Subject Thanksgiving Object

November 23, 2017

Grammatically, this makes sense.  But it’s easily reduced to simply subject thanksgiving, or more colloquially, subject give thanks.

This is the essence of Thanksgiving.  You or I giving thanks to someone.  It’s personal, you know.  I don’t thank the traffic light for changing color.  I don’t thank the computer for powering on.  We may do this inadvertently sometimes – thanking an object rather than a person – but we tend to catch ourselves a bit sheepishly, or at least realize that what we just did makes absolutely zero sense.  We don’t thank things, we thank persons.  We are grateful for some level of will or intentionality which require a personal source.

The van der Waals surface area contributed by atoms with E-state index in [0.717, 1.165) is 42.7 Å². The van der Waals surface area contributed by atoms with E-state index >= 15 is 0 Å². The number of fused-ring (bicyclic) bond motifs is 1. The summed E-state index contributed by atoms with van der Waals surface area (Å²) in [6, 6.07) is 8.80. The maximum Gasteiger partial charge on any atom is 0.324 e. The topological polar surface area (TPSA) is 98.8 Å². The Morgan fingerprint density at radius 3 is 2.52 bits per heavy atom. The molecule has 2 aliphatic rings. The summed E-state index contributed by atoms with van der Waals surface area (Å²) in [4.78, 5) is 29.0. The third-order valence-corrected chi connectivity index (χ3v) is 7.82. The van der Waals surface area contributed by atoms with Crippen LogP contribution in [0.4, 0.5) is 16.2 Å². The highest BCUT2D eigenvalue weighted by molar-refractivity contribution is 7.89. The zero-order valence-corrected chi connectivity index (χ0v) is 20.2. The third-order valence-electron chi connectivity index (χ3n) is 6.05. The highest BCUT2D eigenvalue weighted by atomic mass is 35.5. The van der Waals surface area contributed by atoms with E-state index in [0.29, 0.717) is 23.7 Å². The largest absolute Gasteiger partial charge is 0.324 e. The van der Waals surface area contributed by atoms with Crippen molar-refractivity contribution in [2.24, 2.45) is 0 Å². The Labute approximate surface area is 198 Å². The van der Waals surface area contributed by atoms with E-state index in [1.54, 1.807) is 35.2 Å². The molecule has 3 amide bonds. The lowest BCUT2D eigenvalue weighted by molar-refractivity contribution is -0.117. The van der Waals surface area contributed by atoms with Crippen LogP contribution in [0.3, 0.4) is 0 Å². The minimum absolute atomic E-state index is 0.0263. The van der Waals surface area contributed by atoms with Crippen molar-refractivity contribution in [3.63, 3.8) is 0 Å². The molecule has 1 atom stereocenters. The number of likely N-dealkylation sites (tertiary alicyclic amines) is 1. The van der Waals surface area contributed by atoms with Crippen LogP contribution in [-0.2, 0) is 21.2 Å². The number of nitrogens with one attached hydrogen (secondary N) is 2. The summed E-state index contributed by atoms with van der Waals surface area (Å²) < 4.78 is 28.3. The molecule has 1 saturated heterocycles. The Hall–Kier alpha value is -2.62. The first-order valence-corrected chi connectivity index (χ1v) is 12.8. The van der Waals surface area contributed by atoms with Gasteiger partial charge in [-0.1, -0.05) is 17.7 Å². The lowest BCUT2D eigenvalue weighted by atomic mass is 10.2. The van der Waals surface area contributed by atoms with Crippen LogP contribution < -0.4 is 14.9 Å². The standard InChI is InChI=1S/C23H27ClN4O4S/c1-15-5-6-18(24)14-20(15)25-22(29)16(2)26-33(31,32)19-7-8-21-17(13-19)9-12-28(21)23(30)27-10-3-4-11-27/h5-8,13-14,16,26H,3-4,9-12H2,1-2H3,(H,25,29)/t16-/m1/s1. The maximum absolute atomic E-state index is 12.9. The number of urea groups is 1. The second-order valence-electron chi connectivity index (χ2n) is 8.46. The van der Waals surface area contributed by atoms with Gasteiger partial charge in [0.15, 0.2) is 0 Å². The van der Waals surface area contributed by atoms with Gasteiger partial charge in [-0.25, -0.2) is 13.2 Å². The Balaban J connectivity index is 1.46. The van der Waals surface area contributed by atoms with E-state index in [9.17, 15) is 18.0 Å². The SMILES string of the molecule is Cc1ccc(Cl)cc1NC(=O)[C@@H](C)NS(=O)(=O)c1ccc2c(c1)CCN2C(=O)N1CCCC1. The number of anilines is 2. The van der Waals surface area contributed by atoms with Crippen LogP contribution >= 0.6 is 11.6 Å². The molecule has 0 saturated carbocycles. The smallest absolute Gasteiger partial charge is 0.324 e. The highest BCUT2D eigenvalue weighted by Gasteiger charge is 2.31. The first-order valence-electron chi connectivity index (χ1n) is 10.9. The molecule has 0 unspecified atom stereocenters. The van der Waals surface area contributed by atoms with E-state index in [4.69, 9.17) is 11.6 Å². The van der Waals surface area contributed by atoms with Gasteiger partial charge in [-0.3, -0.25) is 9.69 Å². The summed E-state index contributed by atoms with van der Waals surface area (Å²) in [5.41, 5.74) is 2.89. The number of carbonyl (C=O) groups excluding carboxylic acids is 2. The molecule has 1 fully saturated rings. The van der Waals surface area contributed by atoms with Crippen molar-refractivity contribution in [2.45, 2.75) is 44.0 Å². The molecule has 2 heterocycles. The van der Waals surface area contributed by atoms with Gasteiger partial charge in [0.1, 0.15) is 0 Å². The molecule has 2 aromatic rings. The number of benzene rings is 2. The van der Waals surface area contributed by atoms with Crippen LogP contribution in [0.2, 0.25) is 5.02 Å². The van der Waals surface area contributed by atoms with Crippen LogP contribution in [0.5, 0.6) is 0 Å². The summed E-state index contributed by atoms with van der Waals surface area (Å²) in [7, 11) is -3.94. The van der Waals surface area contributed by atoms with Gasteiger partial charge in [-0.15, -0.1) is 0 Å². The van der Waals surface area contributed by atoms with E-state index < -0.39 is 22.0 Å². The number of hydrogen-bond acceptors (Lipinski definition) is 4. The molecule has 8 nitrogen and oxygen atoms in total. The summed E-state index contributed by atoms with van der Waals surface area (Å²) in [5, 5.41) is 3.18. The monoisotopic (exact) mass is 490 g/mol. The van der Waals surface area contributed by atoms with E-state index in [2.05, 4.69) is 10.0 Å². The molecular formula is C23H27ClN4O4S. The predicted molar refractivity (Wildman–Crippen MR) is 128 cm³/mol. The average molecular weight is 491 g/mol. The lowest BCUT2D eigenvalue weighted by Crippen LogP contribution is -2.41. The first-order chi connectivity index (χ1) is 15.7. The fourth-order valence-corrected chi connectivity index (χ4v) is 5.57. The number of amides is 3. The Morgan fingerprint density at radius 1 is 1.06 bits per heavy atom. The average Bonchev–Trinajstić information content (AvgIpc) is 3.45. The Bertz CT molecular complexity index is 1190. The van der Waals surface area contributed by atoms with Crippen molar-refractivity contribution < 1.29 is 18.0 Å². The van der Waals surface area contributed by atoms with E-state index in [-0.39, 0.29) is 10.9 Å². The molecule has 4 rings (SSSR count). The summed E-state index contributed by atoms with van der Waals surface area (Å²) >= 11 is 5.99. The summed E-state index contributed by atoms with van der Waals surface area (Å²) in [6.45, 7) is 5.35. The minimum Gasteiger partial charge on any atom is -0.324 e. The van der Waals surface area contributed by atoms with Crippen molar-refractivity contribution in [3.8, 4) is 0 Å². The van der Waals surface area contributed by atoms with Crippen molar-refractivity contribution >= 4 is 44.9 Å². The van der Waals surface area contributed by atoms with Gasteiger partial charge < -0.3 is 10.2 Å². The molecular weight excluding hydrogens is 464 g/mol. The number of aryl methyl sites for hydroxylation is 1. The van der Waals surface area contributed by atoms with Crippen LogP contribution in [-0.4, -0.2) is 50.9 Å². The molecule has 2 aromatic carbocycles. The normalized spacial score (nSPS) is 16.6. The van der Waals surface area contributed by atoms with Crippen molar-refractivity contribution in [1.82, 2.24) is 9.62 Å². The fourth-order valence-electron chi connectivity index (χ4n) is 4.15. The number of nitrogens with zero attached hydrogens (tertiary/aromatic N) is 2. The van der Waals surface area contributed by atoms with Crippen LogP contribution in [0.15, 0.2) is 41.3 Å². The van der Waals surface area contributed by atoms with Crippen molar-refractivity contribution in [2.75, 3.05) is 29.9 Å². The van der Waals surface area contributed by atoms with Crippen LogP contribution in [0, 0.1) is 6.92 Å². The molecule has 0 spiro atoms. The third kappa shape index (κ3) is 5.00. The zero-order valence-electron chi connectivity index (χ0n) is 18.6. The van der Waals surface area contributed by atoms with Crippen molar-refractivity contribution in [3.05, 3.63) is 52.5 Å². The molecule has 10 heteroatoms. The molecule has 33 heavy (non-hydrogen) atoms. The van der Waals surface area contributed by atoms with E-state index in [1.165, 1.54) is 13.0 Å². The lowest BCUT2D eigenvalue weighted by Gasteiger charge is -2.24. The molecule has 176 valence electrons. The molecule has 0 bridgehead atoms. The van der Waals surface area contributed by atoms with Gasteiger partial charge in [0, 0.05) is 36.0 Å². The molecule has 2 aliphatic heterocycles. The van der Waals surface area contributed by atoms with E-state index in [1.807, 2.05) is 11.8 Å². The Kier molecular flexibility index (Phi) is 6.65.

People like to short-cut this these days.  They give thanks to the universe.  But the universe is impersonal.  The universe is a thing, not a person.  To make the universe into a person would create an entity that bears a passing resemblance to God, and God is generally the one person someone thanking the universe is pointedly trying to ignore or deny.  Either the universe is impersonal and therefore a completely inappropriate object for our gratitude, or the universe is personal and now we have a higher entity on our hands which might possibly entail divinity.